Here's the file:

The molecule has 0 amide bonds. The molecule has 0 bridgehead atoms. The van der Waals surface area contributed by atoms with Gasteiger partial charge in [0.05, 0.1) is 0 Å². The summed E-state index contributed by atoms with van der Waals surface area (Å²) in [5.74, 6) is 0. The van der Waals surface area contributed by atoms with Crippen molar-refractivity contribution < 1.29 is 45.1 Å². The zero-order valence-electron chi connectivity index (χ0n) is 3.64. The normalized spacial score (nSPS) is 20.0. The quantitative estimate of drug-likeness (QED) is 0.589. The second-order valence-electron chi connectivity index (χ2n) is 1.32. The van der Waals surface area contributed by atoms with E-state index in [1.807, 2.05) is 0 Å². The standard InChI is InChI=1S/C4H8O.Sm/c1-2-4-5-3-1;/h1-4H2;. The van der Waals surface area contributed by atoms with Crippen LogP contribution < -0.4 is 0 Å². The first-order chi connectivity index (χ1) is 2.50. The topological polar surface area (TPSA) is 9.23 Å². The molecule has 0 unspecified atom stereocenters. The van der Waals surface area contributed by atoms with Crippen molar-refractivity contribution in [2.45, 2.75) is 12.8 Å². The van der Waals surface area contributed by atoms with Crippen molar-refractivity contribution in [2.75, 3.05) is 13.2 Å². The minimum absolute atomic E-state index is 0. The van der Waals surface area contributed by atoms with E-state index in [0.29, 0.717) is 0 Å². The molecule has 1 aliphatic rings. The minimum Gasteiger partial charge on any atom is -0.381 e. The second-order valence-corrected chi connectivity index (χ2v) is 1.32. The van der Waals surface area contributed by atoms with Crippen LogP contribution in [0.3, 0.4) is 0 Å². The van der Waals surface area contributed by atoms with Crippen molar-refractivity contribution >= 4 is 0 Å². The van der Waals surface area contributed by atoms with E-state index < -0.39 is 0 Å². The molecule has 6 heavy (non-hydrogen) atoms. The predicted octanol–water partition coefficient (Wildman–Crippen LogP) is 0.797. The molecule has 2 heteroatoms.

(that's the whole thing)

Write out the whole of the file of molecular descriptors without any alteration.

The molecule has 0 amide bonds. The molecule has 0 bridgehead atoms. The van der Waals surface area contributed by atoms with Gasteiger partial charge in [0.05, 0.1) is 0 Å². The summed E-state index contributed by atoms with van der Waals surface area (Å²) in [5.74, 6) is 0. The van der Waals surface area contributed by atoms with Crippen molar-refractivity contribution < 1.29 is 45.1 Å². The zero-order valence-electron chi connectivity index (χ0n) is 3.64. The normalized spacial score (nSPS) is 20.0. The quantitative estimate of drug-likeness (QED) is 0.589. The second-order valence-electron chi connectivity index (χ2n) is 1.32. The van der Waals surface area contributed by atoms with E-state index in [1.807, 2.05) is 0 Å². The standard InChI is InChI=1S/C4H8O.Sm/c1-2-4-5-3-1;/h1-4H2;. The van der Waals surface area contributed by atoms with Crippen LogP contribution < -0.4 is 0 Å². The first-order chi connectivity index (χ1) is 2.50. The topological polar surface area (TPSA) is 9.23 Å². The molecule has 0 unspecified atom stereocenters. The van der Waals surface area contributed by atoms with Crippen molar-refractivity contribution in [2.45, 2.75) is 12.8 Å². The van der Waals surface area contributed by atoms with Crippen molar-refractivity contribution in [2.75, 3.05) is 13.2 Å². The minimum absolute atomic E-state index is 0. The van der Waals surface area contributed by atoms with E-state index in [0.29, 0.717) is 0 Å². The molecule has 1 aliphatic rings. The minimum Gasteiger partial charge on any atom is -0.381 e. The second-order valence-corrected chi connectivity index (χ2v) is 1.32. The van der Waals surface area contributed by atoms with Crippen LogP contribution in [0.3, 0.4) is 0 Å². The van der Waals surface area contributed by atoms with Crippen molar-refractivity contribution >= 4 is 0 Å². The van der Waals surface area contributed by atoms with E-state index < -0.39 is 0 Å². The molecule has 6 heavy (non-hydrogen) atoms. The predicted octanol–water partition coefficient (Wildman–Crippen LogP) is 0.797. The molecule has 2 heteroatoms.